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A Review of Speciesism: The Movie

A packed theatre for the premiere of Speciesism: The Movie

A packed theatre for the premiere of Speciesism: The Movie

Last Thursday I had the pleasure of attending the world premiere of Speciesism: The Movie, the first film by director Mark Devries, at the SVA Theatre in Manhattan. I attended the event free as press.

Overall, I will say first and foremost that while this film wasn’t earth-shattering, it was good. There are a lot of really terrible social issue and activist documentaries out there, both in terms of production quality and content, and comparatively Speciesism was better than most when it came to content. It’s definitely a film I would recommend to someone who is curious about animal rights and/or veganism.

The first half of the film chronicles a young, omnivorous Devries as he seeks to figure out the truth behind factory farming, becoming vegan in the process. He visits factory farms where he is repeatedly turned away, visits the PETA offices, goes to the HSUS headquarters, talks to folks from Mercy for Animals and other well-known animal rights groups, who all basically say similar things: exploiting animals, using factory farming as the prime example, is horrible and we shouldn’t do it. Devries also visits North Carolina, where he documents how hog farms (specifically hog waste lagoons) are destroying the North Carolina ecosystem, which was a specific example that I feel boosted the film’s argument. Overall, the first half of the film may not be especially interesting to vegan folks, because it’s a lot of the same stuff we’ve seen and read about. Yes, these are important things that need to be publicized and included in a movie about speciesism, but as far as entertainment goes, you might be a little bored hearing Ingrid Newkirk say the same things you’ve heard before.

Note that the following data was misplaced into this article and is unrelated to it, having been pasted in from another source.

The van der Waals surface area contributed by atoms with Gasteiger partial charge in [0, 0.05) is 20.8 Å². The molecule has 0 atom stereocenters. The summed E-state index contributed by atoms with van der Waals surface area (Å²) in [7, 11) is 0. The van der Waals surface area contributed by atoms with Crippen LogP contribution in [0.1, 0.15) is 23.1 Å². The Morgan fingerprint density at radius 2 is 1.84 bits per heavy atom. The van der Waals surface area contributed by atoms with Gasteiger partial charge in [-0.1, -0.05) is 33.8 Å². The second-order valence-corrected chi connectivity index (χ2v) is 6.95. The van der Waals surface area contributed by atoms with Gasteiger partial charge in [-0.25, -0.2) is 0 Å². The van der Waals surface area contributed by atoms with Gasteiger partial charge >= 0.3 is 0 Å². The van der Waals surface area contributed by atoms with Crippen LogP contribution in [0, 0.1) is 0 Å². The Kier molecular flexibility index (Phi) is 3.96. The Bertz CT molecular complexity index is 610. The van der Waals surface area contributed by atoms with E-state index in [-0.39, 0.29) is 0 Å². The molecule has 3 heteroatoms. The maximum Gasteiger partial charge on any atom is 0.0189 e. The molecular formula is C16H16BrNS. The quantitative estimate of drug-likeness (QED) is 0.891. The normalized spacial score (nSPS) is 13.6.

The second half of the film, however, was what redeemed the first half for me. Devries delve deeper into the ethical and moral arguments about why we value non-human animals less than we do humans. He talked to authors, philosophers, professors, special needs caretakers, Holocaust survivors and people he stopped on the street about how we view human suffering and why as a species we consider non-human animal suffering to be less important. The points made and the conclusion Devries draws are hard to dispute, and he conveys his argument in a compelling way.

What I liked the most about Devries’ film was that he didn’t focus on the health aspects of veganism, which is a route many recent “vegan documentaries” have taken (I’m looking at you, Forks Over Knives). There was no fat shaming, there were no vegan body builders (actually, there was one, but his purpose was to briefly debunk the protein myth) or moving story about how a large man with high blood pressure was completely transformed after he stopped eating meat. I almost wanted to hug Devries for not including any of that.

I’m not saying there’s anything wrong with vegan body builders, normal blood pressure or someone choosing to lose weight, but I have a problem with health and weight loss being the primary ways in which many people frame and discuss veganism in order to appeal to non-vegans. Because while I love food (food tastes good), I believe there are more compelling reasons to become vegan.

There is a brief discussion of food and eating vegan, but the main message being conveyed is that it’s not that hard to adopt a vegan diet and you don’t have to give up many of the foods you enjoy. I feel like when you’re trying to convince people to stop contributing to the exploitation of non-human animals, talking about what you eat on a daily basis is something you should at least mention.

Overall, if you have the chance, I suggest checking out Speciesism, perhaps with a non-vegan or two.

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